Monday, June 30, 2014


After reading my first book, I switched books with Morgan Sparber and read my second book titled Love and Math: The Heart of Hidden Reality by Edward Frenke. While discussing first books in class, Morgan's account of this book piqued my interest by depicting the book to be the journey of a young man going through his studied and his love of mathematics that drives him. Obviously being a math lover myself, I related well to this aspect. What I did not expect, however, was to find a part of math that I had not discovered myself; Frenke helped me fall in love with this part. He depicts math as more of an art and more creative rather than black-and-white as those starting off in mathematics sees it as.

Tuesday, June 17, 2014

Newton and Mathematics

Sir Issac Newton (1642-1727), though is largely attributed towards the advancement in physics, was a key contributor to the advancement of mathematics as well. It is said that the beginning of his education focused on law and it was not until he picked up an astrology textbook in which he did not understand the mathematics contained in it, that he became interested in math. Newton - though proclaimed to be predominantly self-taught - studied underneath mathematicians such as William Oughtred and John Wallis, and Descartes. He is greatly known for contributions such as differentiation and integration, at the time known as method of fluxions and inverse method of fluxions (later on Leibniz would ultimately define these methods as differentiation and integration).

The famous Leibniz vs. Newton dispute concerned who exactly came up with these fundamental calculus ideas. Followers of Newton claimed that Leibniz had glimpsed Newton's notes of his fluxions in 1676 during a visit which then lead to Lebniz publishing this pleigerized work in 1684, stealing the thunder from Newton.

Newton also came up with the Binomial Theorem, which states,

General Form: 

He discovered such a way to expand any binomial, fractions, complex, etc., when he exiled himself to keep from contracting the plague. His general form contains works of Pascal in which (n  / k) relates to numbers in Pascal's Triangle. The general Binomial Theorem form is present on Newton's tombstone in Westminster Abbey.

Monday, June 9, 2014

e : the Story of a Number (a review)

     Unlike a typical stiff, boring, Mathematics textbook one might come across in a classroom setting, e: the Story of a Number by Eli Maor (1994) humanizes the number e in way of depicting its long history in which it was "invented" (or discovered, whichever you believe). It balances equations and - as the book puts - pure mathematics with applied mathematics and the history of the mathematicians that have formed mathematics as we know (and love) today.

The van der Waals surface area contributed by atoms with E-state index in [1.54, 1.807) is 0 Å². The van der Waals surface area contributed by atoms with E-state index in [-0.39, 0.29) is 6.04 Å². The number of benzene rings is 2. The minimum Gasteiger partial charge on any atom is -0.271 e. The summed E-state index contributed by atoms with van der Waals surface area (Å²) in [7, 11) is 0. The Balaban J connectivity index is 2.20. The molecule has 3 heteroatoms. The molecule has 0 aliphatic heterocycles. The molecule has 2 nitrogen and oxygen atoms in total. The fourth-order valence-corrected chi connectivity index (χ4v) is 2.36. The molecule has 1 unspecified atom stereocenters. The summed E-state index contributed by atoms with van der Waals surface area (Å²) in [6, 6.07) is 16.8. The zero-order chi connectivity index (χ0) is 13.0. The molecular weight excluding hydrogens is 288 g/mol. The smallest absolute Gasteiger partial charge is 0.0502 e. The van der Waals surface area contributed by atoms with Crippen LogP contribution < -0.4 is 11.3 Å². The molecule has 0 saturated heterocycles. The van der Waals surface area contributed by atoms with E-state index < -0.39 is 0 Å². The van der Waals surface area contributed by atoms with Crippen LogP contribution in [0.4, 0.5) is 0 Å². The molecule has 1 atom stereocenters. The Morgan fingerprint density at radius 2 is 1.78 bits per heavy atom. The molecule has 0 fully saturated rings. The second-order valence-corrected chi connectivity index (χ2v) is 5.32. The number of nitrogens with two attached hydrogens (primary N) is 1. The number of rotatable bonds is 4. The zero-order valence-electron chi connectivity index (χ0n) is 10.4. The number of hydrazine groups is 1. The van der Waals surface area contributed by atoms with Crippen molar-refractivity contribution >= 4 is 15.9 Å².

I was (pleasantly) surprised that the book not only covered the number e and its brother ln (which I was expecting) but also covered various trigonometric topics, differentiation, anti-differentiation,  and other famous numbers such as pi and i. This book is very well rounded and very well written: most ideas written in layman's terms.

     Since most (including myself) have learned math through a series of building blocks, it is refreshing to explore along with Maor how those long ago learned mathematics. Also, reading of the lives of mathematicians was rewarding as well; it allowed the static "characters" in a typical math textbook to be more dynamic and relate-able. I would easily recommend this book even to those with average math background and skills, especially if one were newly starting their journey in the subject; the book does a fantastic job of giving a deeper explanation of how different mathematics links together.

     To conclude, I cannot say with confidence that I was eager to start this book, but come the end of it I was in full math-nerd mode, happy that I did.


Extensions/Aspects I Found interesting:

-The "log base 10" being the normal base came from the mathematician Henry Briggs who suggested 

-“The logarithm function remains central to almost every branch of mathematics” (Maor 16). I have noticed this substantially while studying mathematics myself throughout these past few years. There have been many-an-equation in which log was included.

- That e can be written as

- logarithmic spiral: First studied by Descartes in 1638 and then by Jakob Bernoulli, the logarithmic spiral is quite interesting. For example, I had not known before that every straight line through the origin intersects the spiral at the same angle. This is the only curve that does this.

Also, that inverting the logarithmic spiral causes a mirror reflection upon itself. Though I have studied The Golden Ratio and Fibonacci's numbers before, I had not realized that the logarithmic spiral and the formers were the same. This got me to explore the logarithmic spiral in nature:

- Euler's Formula and Identity fascinated me. We discussed the topic in class however the book divulged much more information. Chapter Thirteen is titled most appropriately:

The talk about how amazing Euler's Identity was had me searching the web for their reactions to the famous identity:

(1) I like this video for it shows a way to describe the famous identity to those without much mathematical background
(2)This Video shows all of the components of such a nice equation.

Friday, May 30, 2014

Hippo takes a plunge

An in-class activity summarized and analyzed:

Wild Safari Jungle: Hippo Adult   -

Our task was to calculate how many rubber bands were needed to allow a plastic hippo to bungee jump the high of a flight of stairs. The goal was to minimize error and optimize the distance of the fall without exceeding it (ie. not cashing to the floor).